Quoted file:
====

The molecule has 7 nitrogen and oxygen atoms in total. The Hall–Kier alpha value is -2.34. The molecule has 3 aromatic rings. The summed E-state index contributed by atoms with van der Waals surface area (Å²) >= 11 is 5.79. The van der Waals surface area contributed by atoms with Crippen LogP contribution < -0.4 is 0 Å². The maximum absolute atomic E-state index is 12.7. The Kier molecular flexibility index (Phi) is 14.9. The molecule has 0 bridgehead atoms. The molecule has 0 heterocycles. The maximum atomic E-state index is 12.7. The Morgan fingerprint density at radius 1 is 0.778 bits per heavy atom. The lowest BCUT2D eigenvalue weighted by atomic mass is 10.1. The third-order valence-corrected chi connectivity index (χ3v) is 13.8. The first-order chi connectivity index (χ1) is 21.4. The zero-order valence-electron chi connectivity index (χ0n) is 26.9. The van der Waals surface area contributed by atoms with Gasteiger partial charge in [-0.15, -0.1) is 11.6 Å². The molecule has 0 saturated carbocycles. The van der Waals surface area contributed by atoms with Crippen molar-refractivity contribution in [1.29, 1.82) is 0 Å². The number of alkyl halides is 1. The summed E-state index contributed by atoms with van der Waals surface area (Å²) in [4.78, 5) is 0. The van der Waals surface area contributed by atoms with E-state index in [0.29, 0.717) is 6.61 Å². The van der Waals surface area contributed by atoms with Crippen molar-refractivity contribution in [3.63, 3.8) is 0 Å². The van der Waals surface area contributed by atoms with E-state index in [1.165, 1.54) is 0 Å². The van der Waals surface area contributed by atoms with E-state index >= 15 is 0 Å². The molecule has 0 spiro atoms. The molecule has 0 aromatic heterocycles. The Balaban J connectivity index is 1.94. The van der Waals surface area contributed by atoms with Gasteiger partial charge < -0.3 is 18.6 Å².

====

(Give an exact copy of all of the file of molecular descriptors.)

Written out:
The molecule has 7 nitrogen and oxygen atoms in total. The Hall–Kier alpha value is -2.34. The molecule has 3 aromatic rings. The summed E-state index contributed by atoms with van der Waals surface area (Å²) >= 11 is 5.79. The van der Waals surface area contributed by atoms with Crippen LogP contribution < -0.4 is 0 Å². The maximum absolute atomic E-state index is 12.7. The Kier molecular flexibility index (Phi) is 14.9. The molecule has 0 bridgehead atoms. The molecule has 0 heterocycles. The maximum atomic E-state index is 12.7. The Morgan fingerprint density at radius 1 is 0.778 bits per heavy atom. The lowest BCUT2D eigenvalue weighted by atomic mass is 10.1. The third-order valence-corrected chi connectivity index (χ3v) is 13.8. The first-order chi connectivity index (χ1) is 21.4. The zero-order valence-electron chi connectivity index (χ0n) is 26.9. The van der Waals surface area contributed by atoms with Gasteiger partial charge in [-0.15, -0.1) is 11.6 Å². The molecule has 0 saturated carbocycles. The van der Waals surface area contributed by atoms with Crippen molar-refractivity contribution in [1.29, 1.82) is 0 Å². The number of alkyl halides is 1. The summed E-state index contributed by atoms with van der Waals surface area (Å²) in [4.78, 5) is 0. The van der Waals surface area contributed by atoms with E-state index in [0.29, 0.717) is 6.61 Å². The van der Waals surface area contributed by atoms with Crippen molar-refractivity contribution in [3.63, 3.8) is 0 Å². The van der Waals surface area contributed by atoms with E-state index in [1.165, 1.54) is 0 Å². The van der Waals surface area contributed by atoms with E-state index >= 15 is 0 Å². The molecule has 0 spiro atoms. The molecule has 0 aromatic heterocycles. The Balaban J connectivity index is 1.94. The van der Waals surface area contributed by atoms with Gasteiger partial charge < -0.3 is 18.6 Å².